Caring for Your Hearing

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Caring for your Hearing

Contrary to popular belief, your hearing does not need to diminish completely with age or as an inevitable consequence of your military service. In fact, the proactive use of protective measures, such as regular screenings and hearing protection devices, can help preserve your ability to hear. In doing so, it will enable you to continue participating in activities you love (e.g., watching sports on the television, going to the movies, or talking on the phone), communicating with individuals you want and need to, and serving in your chosen career field.

Whether at work or play, it is important to follow healthy hearing practices. Here are a few rules of thumb to follow to protect and preserve your hearing:

According to, here are a few rules of thumb to follow to protect and preserve your hearing:


  • Know your noise (stay informed!) – Know how to spot dangerous levels of noise (link to Safe Listening page with information) and when/where and how use hearing protection devices to safeguard your ears.
  • Reduce exposure – Limit the amount of time you are exposed to high levels of noise, either by turning down the volume or walking away from a noisy environment such as the gym or a sporting event. Where possible, proactively avoid high-noise, high-risk situations. Where this is not possible, make sure your ears are covered.
  • Wear protection – Always use hearing protective devices in noisy recreational or occupational environments. This includes whenever you are engaging in activities that involve a firearm (e.g., hunting), heavy machinery (e.g., mowing your lawn or driving a truck or plane), crowds of people (e.g., sporting events, restaurants, night clubs), or loud music (e.g., concerts). From mowing the lawn to fighting in combat, it is important to use and properly wear hearing protective devices whenever you are at risk of exposure to sudden loud impulse noises or sustained/prolonged levels of noise 85 dB or above (link to Hearing Protective Devices landing page).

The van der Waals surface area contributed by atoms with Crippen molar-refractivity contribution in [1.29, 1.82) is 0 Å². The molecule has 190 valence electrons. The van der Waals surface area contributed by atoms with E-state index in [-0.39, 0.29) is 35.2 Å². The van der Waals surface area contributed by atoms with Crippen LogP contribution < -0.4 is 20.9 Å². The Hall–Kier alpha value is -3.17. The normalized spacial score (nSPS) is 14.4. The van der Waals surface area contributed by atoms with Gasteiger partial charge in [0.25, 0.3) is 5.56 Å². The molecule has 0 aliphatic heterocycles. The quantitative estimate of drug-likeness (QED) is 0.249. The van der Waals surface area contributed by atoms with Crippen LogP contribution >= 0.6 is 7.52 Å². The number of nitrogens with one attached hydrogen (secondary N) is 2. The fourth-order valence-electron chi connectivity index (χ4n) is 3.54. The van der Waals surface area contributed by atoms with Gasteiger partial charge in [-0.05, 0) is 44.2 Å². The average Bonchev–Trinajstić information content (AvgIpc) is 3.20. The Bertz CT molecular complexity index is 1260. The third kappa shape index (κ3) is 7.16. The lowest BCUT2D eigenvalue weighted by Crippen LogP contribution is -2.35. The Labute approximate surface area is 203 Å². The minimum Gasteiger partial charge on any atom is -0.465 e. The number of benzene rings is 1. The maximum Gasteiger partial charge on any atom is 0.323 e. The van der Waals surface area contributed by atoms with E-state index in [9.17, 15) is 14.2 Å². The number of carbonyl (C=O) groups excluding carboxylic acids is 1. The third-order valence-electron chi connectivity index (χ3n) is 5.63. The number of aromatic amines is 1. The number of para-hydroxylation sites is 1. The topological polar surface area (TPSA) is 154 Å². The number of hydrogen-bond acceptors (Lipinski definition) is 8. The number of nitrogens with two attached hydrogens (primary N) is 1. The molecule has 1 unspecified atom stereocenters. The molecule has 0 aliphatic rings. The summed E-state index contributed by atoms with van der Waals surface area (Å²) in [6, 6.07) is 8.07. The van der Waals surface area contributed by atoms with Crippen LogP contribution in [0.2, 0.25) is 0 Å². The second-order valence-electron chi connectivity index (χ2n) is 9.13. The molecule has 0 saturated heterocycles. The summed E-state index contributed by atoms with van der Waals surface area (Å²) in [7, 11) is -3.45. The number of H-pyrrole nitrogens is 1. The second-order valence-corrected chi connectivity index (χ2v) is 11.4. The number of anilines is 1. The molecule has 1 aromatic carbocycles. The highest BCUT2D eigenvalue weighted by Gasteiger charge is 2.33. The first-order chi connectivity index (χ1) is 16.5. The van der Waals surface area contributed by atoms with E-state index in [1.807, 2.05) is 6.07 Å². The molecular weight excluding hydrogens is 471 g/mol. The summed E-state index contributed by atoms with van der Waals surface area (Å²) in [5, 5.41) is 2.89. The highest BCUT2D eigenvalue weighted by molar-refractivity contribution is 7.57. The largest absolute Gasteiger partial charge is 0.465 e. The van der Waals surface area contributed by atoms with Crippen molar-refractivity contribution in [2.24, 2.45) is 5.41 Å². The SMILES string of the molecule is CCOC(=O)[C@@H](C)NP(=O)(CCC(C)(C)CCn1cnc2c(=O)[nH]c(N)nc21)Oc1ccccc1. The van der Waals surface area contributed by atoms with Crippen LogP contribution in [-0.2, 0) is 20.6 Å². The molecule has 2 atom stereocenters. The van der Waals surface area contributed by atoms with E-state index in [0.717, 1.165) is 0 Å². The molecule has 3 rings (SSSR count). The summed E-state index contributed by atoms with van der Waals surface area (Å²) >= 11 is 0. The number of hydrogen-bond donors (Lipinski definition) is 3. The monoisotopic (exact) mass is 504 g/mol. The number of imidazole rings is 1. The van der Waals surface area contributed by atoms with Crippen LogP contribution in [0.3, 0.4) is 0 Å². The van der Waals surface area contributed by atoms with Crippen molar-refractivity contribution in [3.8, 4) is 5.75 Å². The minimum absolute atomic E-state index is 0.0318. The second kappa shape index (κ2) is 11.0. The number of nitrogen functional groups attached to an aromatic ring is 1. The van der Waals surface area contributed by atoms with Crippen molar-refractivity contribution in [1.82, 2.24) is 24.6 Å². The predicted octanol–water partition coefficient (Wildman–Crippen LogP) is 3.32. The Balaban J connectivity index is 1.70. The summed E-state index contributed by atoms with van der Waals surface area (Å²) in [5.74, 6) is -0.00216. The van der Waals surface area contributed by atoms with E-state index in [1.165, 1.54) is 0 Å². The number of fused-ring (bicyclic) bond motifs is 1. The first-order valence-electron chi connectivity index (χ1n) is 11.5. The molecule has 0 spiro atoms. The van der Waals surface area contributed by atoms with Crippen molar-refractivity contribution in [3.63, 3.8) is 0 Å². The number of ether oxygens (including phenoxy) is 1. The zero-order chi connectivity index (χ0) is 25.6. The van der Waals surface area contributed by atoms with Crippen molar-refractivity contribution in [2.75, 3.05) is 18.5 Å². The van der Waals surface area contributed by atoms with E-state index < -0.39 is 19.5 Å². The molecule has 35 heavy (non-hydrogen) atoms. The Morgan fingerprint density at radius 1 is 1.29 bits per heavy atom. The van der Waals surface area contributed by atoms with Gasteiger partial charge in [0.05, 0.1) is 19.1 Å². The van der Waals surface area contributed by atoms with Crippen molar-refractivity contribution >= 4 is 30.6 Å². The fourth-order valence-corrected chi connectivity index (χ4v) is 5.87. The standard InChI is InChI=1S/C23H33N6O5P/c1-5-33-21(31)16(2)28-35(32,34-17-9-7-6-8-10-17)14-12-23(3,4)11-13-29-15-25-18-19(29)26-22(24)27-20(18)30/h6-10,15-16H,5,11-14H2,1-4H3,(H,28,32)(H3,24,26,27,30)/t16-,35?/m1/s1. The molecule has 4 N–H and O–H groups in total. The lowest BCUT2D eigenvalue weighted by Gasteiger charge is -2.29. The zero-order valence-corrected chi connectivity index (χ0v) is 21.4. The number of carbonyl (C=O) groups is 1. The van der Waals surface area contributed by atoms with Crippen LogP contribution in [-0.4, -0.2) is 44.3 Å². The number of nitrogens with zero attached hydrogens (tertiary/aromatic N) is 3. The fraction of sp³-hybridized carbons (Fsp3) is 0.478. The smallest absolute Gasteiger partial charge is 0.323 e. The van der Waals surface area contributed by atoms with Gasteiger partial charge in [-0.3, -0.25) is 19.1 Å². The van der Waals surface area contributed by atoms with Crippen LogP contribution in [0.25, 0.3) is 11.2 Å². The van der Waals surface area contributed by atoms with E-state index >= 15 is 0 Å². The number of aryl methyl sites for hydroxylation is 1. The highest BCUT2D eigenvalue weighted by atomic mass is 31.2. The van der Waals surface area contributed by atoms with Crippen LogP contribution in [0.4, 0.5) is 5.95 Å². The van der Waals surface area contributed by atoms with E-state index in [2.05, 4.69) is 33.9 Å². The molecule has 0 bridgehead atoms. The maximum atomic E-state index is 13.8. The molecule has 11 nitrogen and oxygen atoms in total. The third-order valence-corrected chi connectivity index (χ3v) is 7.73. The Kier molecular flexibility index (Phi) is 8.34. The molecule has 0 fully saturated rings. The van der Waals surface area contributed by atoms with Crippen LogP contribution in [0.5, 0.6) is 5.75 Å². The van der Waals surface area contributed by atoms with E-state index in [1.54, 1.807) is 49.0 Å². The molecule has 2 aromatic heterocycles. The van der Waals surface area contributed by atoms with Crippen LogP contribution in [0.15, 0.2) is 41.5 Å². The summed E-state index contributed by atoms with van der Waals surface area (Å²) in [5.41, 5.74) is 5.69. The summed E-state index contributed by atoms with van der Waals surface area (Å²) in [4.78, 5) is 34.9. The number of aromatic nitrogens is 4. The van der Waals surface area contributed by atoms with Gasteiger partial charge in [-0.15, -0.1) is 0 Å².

• Turn down the volume – When using personal music players or watching television, make sure to turn it down to a safe noise level. The maximum sound levels of most MP3 players, TVs, and personal gaming systems usually exceed the 85 dB threshold for safe listening, especially when listening for prolonged periods.
  • Give your ears a rest – if you listen to your iPod, attend a concert, or in another environment that involves prolonged listening to moderate or loud sounds, your ears need a recovery period or “quiet time” to rest and recover.

Copyright 2013. Reprinted with permission from Hearing Center of Excellence. Please visit their site for the original article: “Caring for your Hearing”, www.